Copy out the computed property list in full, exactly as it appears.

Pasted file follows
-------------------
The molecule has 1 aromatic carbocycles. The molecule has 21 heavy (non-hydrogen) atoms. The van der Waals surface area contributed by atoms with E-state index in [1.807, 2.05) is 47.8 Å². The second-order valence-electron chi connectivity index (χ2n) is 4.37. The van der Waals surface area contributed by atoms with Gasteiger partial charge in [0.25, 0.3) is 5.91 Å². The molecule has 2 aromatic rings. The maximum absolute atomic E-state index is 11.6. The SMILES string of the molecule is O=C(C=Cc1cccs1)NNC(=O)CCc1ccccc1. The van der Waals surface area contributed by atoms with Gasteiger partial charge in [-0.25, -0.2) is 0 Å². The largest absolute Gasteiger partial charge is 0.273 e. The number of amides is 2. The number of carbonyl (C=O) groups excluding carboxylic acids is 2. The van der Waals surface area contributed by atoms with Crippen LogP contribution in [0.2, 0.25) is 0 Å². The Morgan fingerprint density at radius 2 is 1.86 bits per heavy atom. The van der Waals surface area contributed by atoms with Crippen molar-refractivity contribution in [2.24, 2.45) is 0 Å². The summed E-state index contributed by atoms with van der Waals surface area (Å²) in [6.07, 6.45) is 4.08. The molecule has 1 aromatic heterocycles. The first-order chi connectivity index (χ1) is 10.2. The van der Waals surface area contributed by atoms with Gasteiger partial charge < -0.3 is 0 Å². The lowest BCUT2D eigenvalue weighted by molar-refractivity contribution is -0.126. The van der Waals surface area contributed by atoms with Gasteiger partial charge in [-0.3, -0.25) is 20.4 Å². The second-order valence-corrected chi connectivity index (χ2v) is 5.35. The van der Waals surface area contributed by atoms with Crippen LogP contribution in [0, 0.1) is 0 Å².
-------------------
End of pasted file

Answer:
The molecule has 1 aromatic carbocycles. The molecule has 21 heavy (non-hydrogen) atoms. The van der Waals surface area contributed by atoms with E-state index in [1.807, 2.05) is 47.8 Å². The second-order valence-electron chi connectivity index (χ2n) is 4.37. The van der Waals surface area contributed by atoms with Gasteiger partial charge in [0.25, 0.3) is 5.91 Å². The molecule has 2 aromatic rings. The maximum absolute atomic E-state index is 11.6. The SMILES string of the molecule is O=C(C=Cc1cccs1)NNC(=O)CCc1ccccc1. The van der Waals surface area contributed by atoms with Gasteiger partial charge in [-0.25, -0.2) is 0 Å². The largest absolute Gasteiger partial charge is 0.273 e. The number of amides is 2. The number of carbonyl (C=O) groups excluding carboxylic acids is 2. The van der Waals surface area contributed by atoms with Crippen LogP contribution in [0.2, 0.25) is 0 Å². The Morgan fingerprint density at radius 2 is 1.86 bits per heavy atom. The van der Waals surface area contributed by atoms with Crippen molar-refractivity contribution in [2.24, 2.45) is 0 Å². The summed E-state index contributed by atoms with van der Waals surface area (Å²) in [6.07, 6.45) is 4.08. The molecule has 1 aromatic heterocycles. The first-order chi connectivity index (χ1) is 10.2. The van der Waals surface area contributed by atoms with Gasteiger partial charge < -0.3 is 0 Å². The lowest BCUT2D eigenvalue weighted by molar-refractivity contribution is -0.126. The van der Waals surface area contributed by atoms with Gasteiger partial charge in [-0.3, -0.25) is 20.4 Å². The second-order valence-corrected chi connectivity index (χ2v) is 5.35. The van der Waals surface area contributed by atoms with Crippen LogP contribution in [0, 0.1) is 0 Å².